Mortgage brokers have become the primary distribution channel for a major lender, whose CEO concedes that customers no longer want to visit branches.
ANZ this week released its full-year results for the 12 months to 30 September. Over the period, brokers originated 56 per cent of the group’s home loans, equivalent to 99,680 mortgages.
The third-party channel has become an increasingly important part of ANZ’s strategy as it focuses on retail banking in Australia and New Zealand.
The bulk of ANZ’s mortgage portfolio (51 per cent) is sourced through the third-party channel.
ANZ chief executive Shayne Elliott has been one of the more vocal supporters of the broker channel compared to his big four peers.
Earlier this month, Mr Elliott appeared before a parliamentary committee in Canberra, where he gave his honest opinion about the bank’s branch network, the value of mortgage brokers and the problems associated with changing the way brokers are remunerated.
Mr Elliott then told the parliamentary committee that mortgage brokers are “a really important channel” for the group, one that customers are choosing to go to (unlike its branches).
“Australians increasingly choose to go to a broker, particularly when they’re looking for a home loan — in fact, it’s more than half the market today,” the chief said.
Asked why the major was closing branches, Mr Elliott said: “It is because our customers have already made the decision for us because they no longer come to the branch. The reality is, there is a role for branches, and we understand that — particularly in rural and regional areas. What we’ve found, though, is that customers aren’t coming to those branches anymore.”
Later, the CEO stressed the point: “Our customers don’t want to come into branches. They really don’t want to.”
In the 12 months to 30 September, the bank grew its retail business with an emphasis on owner‐occupied home lending. ANZ added 178,000 new mortgages to its portfolio over the year, 66 per cent of which were owner-occupied loans.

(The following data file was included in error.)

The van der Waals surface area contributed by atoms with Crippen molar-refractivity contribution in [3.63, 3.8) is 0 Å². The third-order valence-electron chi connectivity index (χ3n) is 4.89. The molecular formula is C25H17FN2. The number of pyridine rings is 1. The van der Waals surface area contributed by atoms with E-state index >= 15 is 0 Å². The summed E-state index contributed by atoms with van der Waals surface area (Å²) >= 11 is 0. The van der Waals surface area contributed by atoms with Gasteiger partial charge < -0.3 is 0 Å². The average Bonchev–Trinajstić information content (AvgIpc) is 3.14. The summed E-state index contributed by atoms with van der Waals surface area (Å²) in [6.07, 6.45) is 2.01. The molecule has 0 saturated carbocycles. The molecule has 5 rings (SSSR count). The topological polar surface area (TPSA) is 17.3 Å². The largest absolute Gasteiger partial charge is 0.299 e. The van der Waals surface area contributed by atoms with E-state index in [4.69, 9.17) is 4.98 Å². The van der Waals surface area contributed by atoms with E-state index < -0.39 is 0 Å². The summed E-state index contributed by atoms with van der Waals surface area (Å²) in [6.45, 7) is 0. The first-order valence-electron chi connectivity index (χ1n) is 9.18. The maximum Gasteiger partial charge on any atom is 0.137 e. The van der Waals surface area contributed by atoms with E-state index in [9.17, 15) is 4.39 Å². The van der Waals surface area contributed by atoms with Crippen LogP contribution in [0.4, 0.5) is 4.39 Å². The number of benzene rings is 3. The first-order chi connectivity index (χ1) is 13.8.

In Australia, ANZ has introduced First Home Buyer Coaches to help customers navigate the home buying process. First home buyers make up 7 per cent of the group’s mortgage portfolio.
Mr Elliott said that while household debt has increased, the ability for households to withstand economic shocks “has diminished a little”. As a result, the bank is keeping a close eye on its mortgage portfolio.
“It’s a big exposure for any bank so we watch it like a hawk,” the CEO said. “I mean... we look at the data literally on a daily basis to try and understand, you know. It’s in our interest to make sure that our customers borrow responsibly and so we do look at that.
“Household debt levels are high. They’re higher than they have been in both Australia and New Zealand. And they’re reasonably high on an international basis.
“There’s some good reasons why that’s okay, but we don’t want to be complacent about it. So, I think we get paid to be cautious and to be prudent. That’s the nature of banking.”
In December, the ANZ chief will begin his term as chair of the Australian Bankers’ Association (ABA).
[Related: Will brokers have the ABA in their corner?]
James Mitchell has over eight years’ experience as a financial reporter and is the editor of Wealth and Wellness at Momentum Media.
He has a sound pedigree to cover the business of mortgages and the converging financial services sector having reported for leading finance titles InvestorDaily, InvestorWeekly, Accountants Daily, ifa, Mortgage Business, Residential Property Manager, Real Estate Business, SMSF Adviser, Smart Property Investment, and The Adviser.
He has also been published in The Daily Telegraph and contributed online to FST Media and Mergermarket, part of the Financial Times Group.
James holds a BA (Hons) in English Literature and an MA in Journalism.
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